Monopoly was originally designed to warn players about the dangers of capitalism – but it ended up celebrating getting rich.

The debate resurfaced on Twitter today when British podcaster Jon Jackson tweeted about his children 'remortgaging everything' during the game.

The debate resurfaced on Twitter today when British podcaster Jon Jackson tweeted about his children ‘remortgaging everything’ during the game.

The first version of the board game was called ‘The Landlord’s Game’ and was supposed to show the unfairness of private property ownership.

It was created in 1902 by Elizabeth Magie who believed in fairer taxation and wanted a single tax on land ownership to replace all other taxes.

She thought it was grossly unfair that landlords stagnated in profits by passively owning land and wanted to change it.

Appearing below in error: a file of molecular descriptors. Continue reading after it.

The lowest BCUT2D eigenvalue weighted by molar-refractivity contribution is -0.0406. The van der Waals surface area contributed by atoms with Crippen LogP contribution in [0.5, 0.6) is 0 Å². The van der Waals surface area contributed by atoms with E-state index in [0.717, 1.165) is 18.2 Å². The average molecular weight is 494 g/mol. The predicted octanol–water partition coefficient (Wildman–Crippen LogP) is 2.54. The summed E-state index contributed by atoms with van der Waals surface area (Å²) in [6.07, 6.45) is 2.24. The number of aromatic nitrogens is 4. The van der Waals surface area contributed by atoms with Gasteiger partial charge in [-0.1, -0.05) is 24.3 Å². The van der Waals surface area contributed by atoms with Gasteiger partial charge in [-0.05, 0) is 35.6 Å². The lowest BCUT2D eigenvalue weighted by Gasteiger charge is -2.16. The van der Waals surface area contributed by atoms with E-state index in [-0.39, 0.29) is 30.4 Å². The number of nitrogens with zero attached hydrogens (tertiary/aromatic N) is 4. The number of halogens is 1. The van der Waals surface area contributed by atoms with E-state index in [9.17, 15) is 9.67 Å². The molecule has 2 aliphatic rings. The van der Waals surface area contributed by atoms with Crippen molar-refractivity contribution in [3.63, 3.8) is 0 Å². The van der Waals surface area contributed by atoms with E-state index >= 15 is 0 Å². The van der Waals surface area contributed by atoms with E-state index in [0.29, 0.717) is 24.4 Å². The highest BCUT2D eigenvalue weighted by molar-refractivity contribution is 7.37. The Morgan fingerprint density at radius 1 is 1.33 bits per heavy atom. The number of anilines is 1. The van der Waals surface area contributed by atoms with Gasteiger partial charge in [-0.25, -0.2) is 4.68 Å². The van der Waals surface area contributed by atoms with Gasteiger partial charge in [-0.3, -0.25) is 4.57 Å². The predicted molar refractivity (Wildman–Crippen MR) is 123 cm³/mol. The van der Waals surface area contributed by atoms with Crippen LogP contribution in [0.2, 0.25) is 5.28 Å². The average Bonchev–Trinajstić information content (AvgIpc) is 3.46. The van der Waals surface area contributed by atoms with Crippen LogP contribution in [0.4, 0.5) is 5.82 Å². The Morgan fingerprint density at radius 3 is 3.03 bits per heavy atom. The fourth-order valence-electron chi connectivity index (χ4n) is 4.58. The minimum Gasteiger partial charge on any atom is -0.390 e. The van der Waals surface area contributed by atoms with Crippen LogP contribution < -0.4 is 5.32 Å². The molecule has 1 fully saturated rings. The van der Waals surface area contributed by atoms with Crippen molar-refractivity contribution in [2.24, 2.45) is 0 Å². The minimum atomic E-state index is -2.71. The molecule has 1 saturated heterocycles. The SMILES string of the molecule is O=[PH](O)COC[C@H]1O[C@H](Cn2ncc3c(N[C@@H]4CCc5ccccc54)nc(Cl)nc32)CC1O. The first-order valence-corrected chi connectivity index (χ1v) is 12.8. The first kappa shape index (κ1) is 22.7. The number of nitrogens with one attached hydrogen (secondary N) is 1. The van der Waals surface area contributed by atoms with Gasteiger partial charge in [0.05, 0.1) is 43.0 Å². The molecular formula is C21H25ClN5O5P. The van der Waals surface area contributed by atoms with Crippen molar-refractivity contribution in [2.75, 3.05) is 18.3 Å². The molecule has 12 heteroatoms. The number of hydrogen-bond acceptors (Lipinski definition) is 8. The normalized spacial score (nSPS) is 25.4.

The board game she called ‘The Landlord’s Game’ was essentially a satire and she thought that when people played it they would ‘see clearly the gross injustices of our present land system’. How wrong she was.

In its original version players used paper money to buy utilities and property, just like the modern game.

But instead of passing ‘Go’ and collecting $200, you passed a square marked ‘Labor upon Mother Earth produces wages’ and got $100.

One corner of the board was marked ‘No Trespassing’. Go to Jail’ which she said was owned by a British lord and was to signify ‘foreign ownership of American soil’.

Monopoly was originally designed to warn players about the dangers of capitalism - but it ended up celebrating getting rich

Monopoly was originally designed to warn players about the dangers of capitalism – but it ended up celebrating getting rich